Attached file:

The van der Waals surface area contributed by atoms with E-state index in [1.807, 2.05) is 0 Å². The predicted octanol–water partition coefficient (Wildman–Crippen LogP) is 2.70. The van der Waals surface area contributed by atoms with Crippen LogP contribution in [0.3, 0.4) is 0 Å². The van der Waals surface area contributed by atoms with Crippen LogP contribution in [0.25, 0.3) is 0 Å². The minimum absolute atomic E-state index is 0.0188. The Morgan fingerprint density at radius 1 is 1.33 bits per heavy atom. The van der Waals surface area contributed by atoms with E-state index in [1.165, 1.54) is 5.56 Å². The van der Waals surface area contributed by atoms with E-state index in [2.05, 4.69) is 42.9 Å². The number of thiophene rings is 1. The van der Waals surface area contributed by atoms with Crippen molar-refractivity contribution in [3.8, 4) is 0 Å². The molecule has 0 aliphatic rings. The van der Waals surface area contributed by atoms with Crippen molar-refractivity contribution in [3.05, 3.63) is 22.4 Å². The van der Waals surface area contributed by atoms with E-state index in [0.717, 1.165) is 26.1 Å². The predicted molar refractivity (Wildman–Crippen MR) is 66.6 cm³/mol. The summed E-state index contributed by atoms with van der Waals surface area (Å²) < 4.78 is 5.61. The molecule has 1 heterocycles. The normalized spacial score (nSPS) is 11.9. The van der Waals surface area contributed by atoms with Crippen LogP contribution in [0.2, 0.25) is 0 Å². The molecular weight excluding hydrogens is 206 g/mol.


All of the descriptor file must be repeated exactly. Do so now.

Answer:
The van der Waals surface area contributed by atoms with E-state index in [1.807, 2.05) is 0 Å². The predicted octanol–water partition coefficient (Wildman–Crippen LogP) is 2.70. The van der Waals surface area contributed by atoms with Crippen LogP contribution in [0.3, 0.4) is 0 Å². The van der Waals surface area contributed by atoms with Crippen LogP contribution in [0.25, 0.3) is 0 Å². The minimum absolute atomic E-state index is 0.0188. The Morgan fingerprint density at radius 1 is 1.33 bits per heavy atom. The van der Waals surface area contributed by atoms with E-state index in [1.165, 1.54) is 5.56 Å². The van der Waals surface area contributed by atoms with E-state index in [2.05, 4.69) is 42.9 Å². The number of thiophene rings is 1. The van der Waals surface area contributed by atoms with Crippen molar-refractivity contribution in [3.8, 4) is 0 Å². The molecule has 0 aliphatic rings. The van der Waals surface area contributed by atoms with Crippen molar-refractivity contribution in [3.05, 3.63) is 22.4 Å². The van der Waals surface area contributed by atoms with E-state index in [0.717, 1.165) is 26.1 Å². The predicted molar refractivity (Wildman–Crippen MR) is 66.6 cm³/mol. The summed E-state index contributed by atoms with van der Waals surface area (Å²) < 4.78 is 5.61. The molecule has 1 heterocycles. The normalized spacial score (nSPS) is 11.9. The van der Waals surface area contributed by atoms with Crippen LogP contribution in [0.2, 0.25) is 0 Å². The molecular weight excluding hydrogens is 206 g/mol.